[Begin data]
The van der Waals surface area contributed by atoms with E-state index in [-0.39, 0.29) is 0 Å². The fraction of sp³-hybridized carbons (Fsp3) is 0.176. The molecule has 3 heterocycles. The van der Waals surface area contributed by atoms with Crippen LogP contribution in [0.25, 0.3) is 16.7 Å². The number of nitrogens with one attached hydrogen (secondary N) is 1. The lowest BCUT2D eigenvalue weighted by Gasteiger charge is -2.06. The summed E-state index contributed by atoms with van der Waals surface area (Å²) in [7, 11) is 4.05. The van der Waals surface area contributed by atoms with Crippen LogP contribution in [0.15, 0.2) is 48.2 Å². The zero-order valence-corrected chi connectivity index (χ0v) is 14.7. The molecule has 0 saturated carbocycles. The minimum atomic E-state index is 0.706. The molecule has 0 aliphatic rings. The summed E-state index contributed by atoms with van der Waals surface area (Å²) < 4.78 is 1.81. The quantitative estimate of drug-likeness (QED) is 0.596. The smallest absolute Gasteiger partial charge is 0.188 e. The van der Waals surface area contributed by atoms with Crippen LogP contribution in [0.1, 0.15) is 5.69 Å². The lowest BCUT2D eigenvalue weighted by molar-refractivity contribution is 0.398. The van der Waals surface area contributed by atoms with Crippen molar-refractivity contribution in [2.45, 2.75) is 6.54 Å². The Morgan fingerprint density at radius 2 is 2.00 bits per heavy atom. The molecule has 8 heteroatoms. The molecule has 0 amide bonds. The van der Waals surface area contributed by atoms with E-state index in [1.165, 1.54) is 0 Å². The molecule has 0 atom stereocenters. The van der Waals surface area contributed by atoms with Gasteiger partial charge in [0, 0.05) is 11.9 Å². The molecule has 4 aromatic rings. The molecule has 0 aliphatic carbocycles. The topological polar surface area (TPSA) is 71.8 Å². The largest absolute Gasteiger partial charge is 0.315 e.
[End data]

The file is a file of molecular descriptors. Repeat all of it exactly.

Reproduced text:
The van der Waals surface area contributed by atoms with E-state index in [-0.39, 0.29) is 0 Å². The fraction of sp³-hybridized carbons (Fsp3) is 0.176. The molecule has 3 heterocycles. The van der Waals surface area contributed by atoms with Crippen LogP contribution in [0.25, 0.3) is 16.7 Å². The number of nitrogens with one attached hydrogen (secondary N) is 1. The lowest BCUT2D eigenvalue weighted by Gasteiger charge is -2.06. The summed E-state index contributed by atoms with van der Waals surface area (Å²) in [7, 11) is 4.05. The van der Waals surface area contributed by atoms with Crippen LogP contribution in [0.15, 0.2) is 48.2 Å². The zero-order valence-corrected chi connectivity index (χ0v) is 14.7. The molecule has 0 saturated carbocycles. The minimum atomic E-state index is 0.706. The molecule has 0 aliphatic rings. The summed E-state index contributed by atoms with van der Waals surface area (Å²) < 4.78 is 1.81. The quantitative estimate of drug-likeness (QED) is 0.596. The smallest absolute Gasteiger partial charge is 0.188 e. The van der Waals surface area contributed by atoms with Crippen LogP contribution in [0.1, 0.15) is 5.69 Å². The lowest BCUT2D eigenvalue weighted by molar-refractivity contribution is 0.398. The van der Waals surface area contributed by atoms with Crippen molar-refractivity contribution in [2.45, 2.75) is 6.54 Å². The Morgan fingerprint density at radius 2 is 2.00 bits per heavy atom. The molecule has 8 heteroatoms. The molecule has 0 amide bonds. The van der Waals surface area contributed by atoms with E-state index in [1.165, 1.54) is 0 Å². The molecule has 0 atom stereocenters. The van der Waals surface area contributed by atoms with Gasteiger partial charge in [0, 0.05) is 11.9 Å². The molecule has 4 aromatic rings. The molecule has 0 aliphatic carbocycles. The topological polar surface area (TPSA) is 71.8 Å². The largest absolute Gasteiger partial charge is 0.315 e.